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Understanding statin non-adherence: knowing which perceptions and experiences matter to different patients.

Wouters, H., Dijk, L. van, Geers, H.C.J., Winters, N.A., Geffen, E.C.G. van, Stiggelbout, A.M., Bouvy, M.L. Understanding statin non-adherence: knowing which perceptions and experiences matter to different patients. PLoS One: 2016, 11(1), e0146272
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Background
Non-adherence to statins is substantial and is associated with numerous perceptions and experiences. However, time limits in clinical practice constrain in depth explorations of these perceptions and experiences.

Objectives
To propose and examine a strategy aimed at an efficient assessment of a wide array of perceptions and experiences regarding the efficacy, side effects, and practical problems of statins. Furthermore, to assess associations between this wide array of experiences and perceptions and non-adherence and to examine whether patients' 'perceived self-efficacy' moderated these associations.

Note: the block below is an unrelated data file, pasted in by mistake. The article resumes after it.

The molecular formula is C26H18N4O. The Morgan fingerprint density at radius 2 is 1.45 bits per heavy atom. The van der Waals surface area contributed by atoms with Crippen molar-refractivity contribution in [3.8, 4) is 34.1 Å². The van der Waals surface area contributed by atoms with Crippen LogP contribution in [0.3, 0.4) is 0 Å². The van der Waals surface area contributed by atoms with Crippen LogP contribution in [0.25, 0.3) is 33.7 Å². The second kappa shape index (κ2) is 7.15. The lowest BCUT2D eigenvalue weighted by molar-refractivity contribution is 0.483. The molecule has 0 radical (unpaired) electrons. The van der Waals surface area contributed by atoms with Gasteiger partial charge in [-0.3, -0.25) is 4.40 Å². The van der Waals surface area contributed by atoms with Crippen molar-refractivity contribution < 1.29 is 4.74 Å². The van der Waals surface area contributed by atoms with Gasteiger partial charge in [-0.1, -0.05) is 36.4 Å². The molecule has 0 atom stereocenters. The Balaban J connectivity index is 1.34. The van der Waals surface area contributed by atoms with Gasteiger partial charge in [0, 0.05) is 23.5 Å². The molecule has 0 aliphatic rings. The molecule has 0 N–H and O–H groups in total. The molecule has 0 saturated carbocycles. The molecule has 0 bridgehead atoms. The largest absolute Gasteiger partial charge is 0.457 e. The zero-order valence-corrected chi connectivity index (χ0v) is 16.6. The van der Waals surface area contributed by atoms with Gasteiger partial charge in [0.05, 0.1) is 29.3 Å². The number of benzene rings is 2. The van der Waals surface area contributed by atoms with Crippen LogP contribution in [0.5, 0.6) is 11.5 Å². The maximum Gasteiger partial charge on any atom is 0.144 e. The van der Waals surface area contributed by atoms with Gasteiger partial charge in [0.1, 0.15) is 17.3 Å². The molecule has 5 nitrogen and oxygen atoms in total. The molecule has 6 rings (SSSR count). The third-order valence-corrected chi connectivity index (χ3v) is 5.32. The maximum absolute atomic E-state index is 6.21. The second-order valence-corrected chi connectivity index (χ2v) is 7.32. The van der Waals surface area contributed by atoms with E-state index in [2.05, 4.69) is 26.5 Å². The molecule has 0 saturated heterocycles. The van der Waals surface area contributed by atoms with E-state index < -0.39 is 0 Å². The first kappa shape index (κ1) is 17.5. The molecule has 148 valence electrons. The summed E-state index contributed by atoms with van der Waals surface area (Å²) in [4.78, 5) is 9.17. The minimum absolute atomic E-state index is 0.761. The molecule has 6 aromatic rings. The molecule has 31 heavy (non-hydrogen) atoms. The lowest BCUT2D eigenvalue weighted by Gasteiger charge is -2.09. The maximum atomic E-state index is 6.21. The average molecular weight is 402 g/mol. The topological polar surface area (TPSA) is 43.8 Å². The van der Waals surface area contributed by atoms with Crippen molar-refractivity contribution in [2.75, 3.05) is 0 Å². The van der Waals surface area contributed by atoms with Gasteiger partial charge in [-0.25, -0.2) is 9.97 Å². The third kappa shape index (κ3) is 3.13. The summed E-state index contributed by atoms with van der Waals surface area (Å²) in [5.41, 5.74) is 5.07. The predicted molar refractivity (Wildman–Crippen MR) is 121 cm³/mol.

Methods
Patients were recruited through community pharmacies. A wide array of specific patient perceptions and experiences was efficiently assessed using the electronic Tailored Medicine Inventory that allows people to skip irrelevant questions. Adherence was measured through self-report and pharmacy refill data.

Results
Of the two-hundred twenty-nine patients who participated (mean age 63.9, standard deviation 10.2), 40%-70% doubted the necessity of or lacked knowledge about the efficacy of statins, 20%-35% of the patients were worried about joint and muscle side effects or had experienced these, and 23% had encountered practical problems regarding information about statins, intake of tablets, the package, or the blister. Experiencing more practical problems was associated with increased unintentional non-adherence (Odds ratio 1.54, 95%CI:1.13–2.10, P < 0.01), whereas worrying about side effects was associated with increased intentional non-adherence (Odds ratio 1.90, 95%CI:1.17–3.08, P < 0.01). Higher 'perceived self-efficacy' did not moderate these associations.

Conclusions
Insight into patients' specific barriers with regard to appropriate statin use may reveal personal reasons for being non-adherent. The Tailored Medicine Inventory is a promising tool to devise individualized intervention strategies aimed at improving adherence by the clinician-patient alliance. (aut. ref.)